Life Travel China’s ode to the Titanic to open as tourist draw
Updated:

China’s ode to the Titanic to open as tourist draw

China Titanic replica
A theme park in China is making a true-to-size replica of the Titanic. Photo: Getty
Share
Twitter Facebook Reddit Pinterest Email
Voiced by Amazon Polly

China has been diligently building a full replica of the infamous shop the Titanic in what’s hoped will be a huge tourism drawcard.

And just to make sure it’s super safe, it will be completely landlocked.

The replica has been in the works for a few years in the Sichuan province of Daying County, where it’ll be the cornerstone of a theme park called Romandisea.

But it will be more of a tribute to James Cameron’s 1997 film of the same name, rather than a tribute to the ship that had been thought unsinkable.

An aerial shot of the ship-in-progress, which doesn’t yet have an open date. Photo: Getty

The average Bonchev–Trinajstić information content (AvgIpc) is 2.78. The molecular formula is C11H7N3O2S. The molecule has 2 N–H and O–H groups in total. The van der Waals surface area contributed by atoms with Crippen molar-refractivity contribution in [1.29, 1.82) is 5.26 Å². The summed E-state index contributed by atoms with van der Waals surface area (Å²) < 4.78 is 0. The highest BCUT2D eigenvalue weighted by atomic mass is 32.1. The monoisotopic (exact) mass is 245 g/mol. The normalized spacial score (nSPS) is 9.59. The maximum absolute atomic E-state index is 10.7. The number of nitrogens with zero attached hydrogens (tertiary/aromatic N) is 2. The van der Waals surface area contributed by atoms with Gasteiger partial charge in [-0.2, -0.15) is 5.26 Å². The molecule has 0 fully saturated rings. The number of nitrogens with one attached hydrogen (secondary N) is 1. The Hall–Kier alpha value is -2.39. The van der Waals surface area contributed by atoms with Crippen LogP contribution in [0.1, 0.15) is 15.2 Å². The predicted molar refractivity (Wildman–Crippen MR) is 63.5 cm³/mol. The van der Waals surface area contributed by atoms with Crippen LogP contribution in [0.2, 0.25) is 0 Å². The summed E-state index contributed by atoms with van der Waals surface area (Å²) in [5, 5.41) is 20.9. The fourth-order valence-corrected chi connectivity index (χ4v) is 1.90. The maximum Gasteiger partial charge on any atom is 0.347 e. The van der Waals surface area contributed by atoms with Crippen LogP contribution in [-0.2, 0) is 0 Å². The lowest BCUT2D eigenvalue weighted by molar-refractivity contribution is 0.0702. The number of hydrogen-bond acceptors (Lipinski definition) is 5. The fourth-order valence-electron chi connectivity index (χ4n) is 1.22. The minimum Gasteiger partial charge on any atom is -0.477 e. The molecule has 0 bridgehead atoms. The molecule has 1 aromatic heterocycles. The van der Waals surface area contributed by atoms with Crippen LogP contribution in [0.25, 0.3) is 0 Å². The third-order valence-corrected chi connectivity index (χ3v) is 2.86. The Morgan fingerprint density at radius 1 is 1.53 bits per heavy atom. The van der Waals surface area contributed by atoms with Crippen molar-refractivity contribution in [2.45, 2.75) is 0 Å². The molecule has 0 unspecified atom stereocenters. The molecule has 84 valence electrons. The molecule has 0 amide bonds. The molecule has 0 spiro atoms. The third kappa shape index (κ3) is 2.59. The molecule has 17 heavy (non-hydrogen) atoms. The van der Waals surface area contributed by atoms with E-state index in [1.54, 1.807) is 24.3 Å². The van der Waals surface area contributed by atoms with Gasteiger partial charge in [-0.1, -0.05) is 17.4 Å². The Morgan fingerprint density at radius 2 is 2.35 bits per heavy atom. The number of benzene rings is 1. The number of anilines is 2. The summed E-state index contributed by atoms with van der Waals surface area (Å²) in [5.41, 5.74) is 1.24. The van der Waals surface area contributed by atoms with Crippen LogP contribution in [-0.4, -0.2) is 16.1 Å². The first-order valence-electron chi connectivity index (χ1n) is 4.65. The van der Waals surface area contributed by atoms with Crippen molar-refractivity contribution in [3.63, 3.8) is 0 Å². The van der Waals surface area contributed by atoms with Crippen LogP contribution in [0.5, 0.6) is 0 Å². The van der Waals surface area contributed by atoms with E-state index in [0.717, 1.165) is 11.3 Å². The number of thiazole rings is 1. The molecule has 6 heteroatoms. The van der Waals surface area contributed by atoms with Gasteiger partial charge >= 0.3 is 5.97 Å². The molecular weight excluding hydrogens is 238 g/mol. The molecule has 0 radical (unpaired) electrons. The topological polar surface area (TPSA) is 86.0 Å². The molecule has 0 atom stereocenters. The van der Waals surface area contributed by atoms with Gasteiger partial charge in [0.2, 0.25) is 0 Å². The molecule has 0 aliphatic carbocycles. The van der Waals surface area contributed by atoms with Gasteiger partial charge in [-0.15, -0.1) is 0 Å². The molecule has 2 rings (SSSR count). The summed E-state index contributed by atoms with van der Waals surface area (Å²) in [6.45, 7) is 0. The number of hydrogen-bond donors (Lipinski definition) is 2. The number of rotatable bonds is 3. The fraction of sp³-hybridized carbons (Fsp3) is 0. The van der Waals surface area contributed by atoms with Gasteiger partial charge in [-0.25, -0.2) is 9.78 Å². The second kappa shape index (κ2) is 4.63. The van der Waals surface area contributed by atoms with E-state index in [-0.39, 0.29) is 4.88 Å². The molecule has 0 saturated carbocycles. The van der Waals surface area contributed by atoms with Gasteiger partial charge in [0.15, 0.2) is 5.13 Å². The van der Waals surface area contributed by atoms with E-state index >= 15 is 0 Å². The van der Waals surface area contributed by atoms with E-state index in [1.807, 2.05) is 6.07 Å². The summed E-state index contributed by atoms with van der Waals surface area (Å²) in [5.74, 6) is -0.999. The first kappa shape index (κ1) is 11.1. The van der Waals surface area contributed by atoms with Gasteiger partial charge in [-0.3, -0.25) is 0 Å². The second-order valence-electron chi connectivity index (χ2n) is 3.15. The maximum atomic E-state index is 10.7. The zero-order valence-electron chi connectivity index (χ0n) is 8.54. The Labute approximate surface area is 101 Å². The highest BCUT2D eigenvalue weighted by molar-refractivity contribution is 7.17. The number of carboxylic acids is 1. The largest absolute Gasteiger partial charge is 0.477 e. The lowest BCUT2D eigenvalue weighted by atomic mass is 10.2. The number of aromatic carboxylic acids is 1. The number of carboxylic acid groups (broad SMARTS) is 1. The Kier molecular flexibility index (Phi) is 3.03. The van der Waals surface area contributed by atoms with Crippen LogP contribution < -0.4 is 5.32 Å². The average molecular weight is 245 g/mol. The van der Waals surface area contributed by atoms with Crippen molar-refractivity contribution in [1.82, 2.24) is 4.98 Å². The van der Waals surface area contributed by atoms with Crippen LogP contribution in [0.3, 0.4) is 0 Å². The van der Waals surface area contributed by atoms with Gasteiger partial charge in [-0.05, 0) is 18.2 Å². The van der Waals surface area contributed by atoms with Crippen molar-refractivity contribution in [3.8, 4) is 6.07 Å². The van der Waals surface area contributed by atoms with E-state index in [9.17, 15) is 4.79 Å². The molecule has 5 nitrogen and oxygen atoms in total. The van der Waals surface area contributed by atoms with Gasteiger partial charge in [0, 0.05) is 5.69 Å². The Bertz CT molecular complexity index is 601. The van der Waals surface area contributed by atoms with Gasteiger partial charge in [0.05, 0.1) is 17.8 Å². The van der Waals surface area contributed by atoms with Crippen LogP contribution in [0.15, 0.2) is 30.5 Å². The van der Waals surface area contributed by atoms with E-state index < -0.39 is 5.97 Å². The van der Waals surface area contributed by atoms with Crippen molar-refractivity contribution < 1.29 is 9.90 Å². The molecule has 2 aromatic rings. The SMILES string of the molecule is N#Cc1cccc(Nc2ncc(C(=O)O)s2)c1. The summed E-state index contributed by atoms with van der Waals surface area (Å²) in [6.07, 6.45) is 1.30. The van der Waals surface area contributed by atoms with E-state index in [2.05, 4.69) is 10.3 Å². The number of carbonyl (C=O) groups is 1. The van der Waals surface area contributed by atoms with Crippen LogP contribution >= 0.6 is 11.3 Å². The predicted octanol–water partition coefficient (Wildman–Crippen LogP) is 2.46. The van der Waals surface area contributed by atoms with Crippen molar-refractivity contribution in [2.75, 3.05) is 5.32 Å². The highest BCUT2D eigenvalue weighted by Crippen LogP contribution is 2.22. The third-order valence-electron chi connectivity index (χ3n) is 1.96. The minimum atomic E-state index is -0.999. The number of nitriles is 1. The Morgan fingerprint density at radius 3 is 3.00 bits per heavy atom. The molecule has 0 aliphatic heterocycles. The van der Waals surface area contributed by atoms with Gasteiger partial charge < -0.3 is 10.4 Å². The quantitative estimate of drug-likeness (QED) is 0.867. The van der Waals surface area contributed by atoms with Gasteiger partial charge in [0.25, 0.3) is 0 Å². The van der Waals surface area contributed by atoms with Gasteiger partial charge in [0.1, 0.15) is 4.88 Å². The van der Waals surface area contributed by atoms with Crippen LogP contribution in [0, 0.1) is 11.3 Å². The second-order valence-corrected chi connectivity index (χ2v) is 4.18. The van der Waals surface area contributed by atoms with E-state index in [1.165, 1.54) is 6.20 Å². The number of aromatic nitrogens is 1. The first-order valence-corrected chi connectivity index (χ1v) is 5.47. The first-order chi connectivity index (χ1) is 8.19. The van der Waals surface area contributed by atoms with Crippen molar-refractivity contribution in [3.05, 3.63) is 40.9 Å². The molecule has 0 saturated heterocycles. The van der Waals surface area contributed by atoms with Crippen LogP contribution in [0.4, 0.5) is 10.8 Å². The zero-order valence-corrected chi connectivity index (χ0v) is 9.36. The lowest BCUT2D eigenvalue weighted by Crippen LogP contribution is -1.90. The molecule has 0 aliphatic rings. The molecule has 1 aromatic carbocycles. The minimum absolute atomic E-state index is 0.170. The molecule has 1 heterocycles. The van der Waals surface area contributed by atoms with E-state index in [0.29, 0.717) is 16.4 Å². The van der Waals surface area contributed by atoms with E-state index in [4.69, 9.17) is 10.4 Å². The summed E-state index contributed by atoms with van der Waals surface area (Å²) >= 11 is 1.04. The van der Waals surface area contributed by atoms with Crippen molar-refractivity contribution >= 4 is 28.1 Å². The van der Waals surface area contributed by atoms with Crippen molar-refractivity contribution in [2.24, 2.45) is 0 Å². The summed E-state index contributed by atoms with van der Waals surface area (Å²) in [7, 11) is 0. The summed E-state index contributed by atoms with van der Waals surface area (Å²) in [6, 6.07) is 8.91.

“We’d like to invite Jack, Rose and James Cameron to the inauguration ceremony,” investor Su Shaojun told AFP.

Tour buses will blast the iconic Celine Dion track My Heart Will Go On on repeat as they show visitors around the park.

And if you want to stay a night aboard the vessel, it’ll cost nearly $200 to be lulled to sleep by the soft sounds of a real steam engine.

“I hope this ship will be here in 100 or 200 years,” Mr Shaojun said.

“We are building a museum for the Titanic.”

Investor Su Shaojun sold off a lot of his investments to be a part of the project. Photo: Getty

So far, the 260-metre-long replica has taken $200 million and six years to build.

(It only took one year to build the original, but granted, there were 14,000 employees working on its construction.)

The original Titanic was only at sea for four days (April 10 to April 15, 1912) before it sunk, killing some 1500 people.